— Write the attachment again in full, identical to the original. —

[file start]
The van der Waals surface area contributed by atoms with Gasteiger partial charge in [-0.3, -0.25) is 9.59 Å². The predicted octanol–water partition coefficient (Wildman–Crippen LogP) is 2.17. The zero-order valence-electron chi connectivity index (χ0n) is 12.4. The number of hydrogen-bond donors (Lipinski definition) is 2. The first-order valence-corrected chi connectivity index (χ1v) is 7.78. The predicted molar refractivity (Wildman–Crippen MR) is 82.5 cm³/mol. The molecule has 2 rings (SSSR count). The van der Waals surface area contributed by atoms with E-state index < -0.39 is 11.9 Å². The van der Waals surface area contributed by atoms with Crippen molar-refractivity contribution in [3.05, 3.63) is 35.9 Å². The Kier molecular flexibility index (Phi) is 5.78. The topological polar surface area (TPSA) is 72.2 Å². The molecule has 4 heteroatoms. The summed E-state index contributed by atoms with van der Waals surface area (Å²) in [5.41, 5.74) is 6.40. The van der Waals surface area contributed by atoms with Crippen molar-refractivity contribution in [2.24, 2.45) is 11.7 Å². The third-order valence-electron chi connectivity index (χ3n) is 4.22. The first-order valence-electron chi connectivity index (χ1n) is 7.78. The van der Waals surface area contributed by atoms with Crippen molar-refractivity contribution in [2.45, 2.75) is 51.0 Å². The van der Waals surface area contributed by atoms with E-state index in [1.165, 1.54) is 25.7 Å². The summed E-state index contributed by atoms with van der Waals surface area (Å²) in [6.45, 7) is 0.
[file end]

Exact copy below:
The van der Waals surface area contributed by atoms with Gasteiger partial charge in [-0.3, -0.25) is 9.59 Å². The predicted octanol–water partition coefficient (Wildman–Crippen LogP) is 2.17. The zero-order valence-electron chi connectivity index (χ0n) is 12.4. The number of hydrogen-bond donors (Lipinski definition) is 2. The first-order valence-corrected chi connectivity index (χ1v) is 7.78. The predicted molar refractivity (Wildman–Crippen MR) is 82.5 cm³/mol. The molecule has 2 rings (SSSR count). The van der Waals surface area contributed by atoms with E-state index < -0.39 is 11.9 Å². The van der Waals surface area contributed by atoms with Crippen molar-refractivity contribution in [3.05, 3.63) is 35.9 Å². The Kier molecular flexibility index (Phi) is 5.78. The topological polar surface area (TPSA) is 72.2 Å². The molecule has 4 heteroatoms. The summed E-state index contributed by atoms with van der Waals surface area (Å²) in [5.41, 5.74) is 6.40. The van der Waals surface area contributed by atoms with Crippen molar-refractivity contribution in [2.24, 2.45) is 11.7 Å². The third-order valence-electron chi connectivity index (χ3n) is 4.22. The first-order valence-electron chi connectivity index (χ1n) is 7.78. The van der Waals surface area contributed by atoms with Crippen molar-refractivity contribution in [2.45, 2.75) is 51.0 Å². The van der Waals surface area contributed by atoms with E-state index in [1.165, 1.54) is 25.7 Å². The summed E-state index contributed by atoms with van der Waals surface area (Å²) in [6.45, 7) is 0.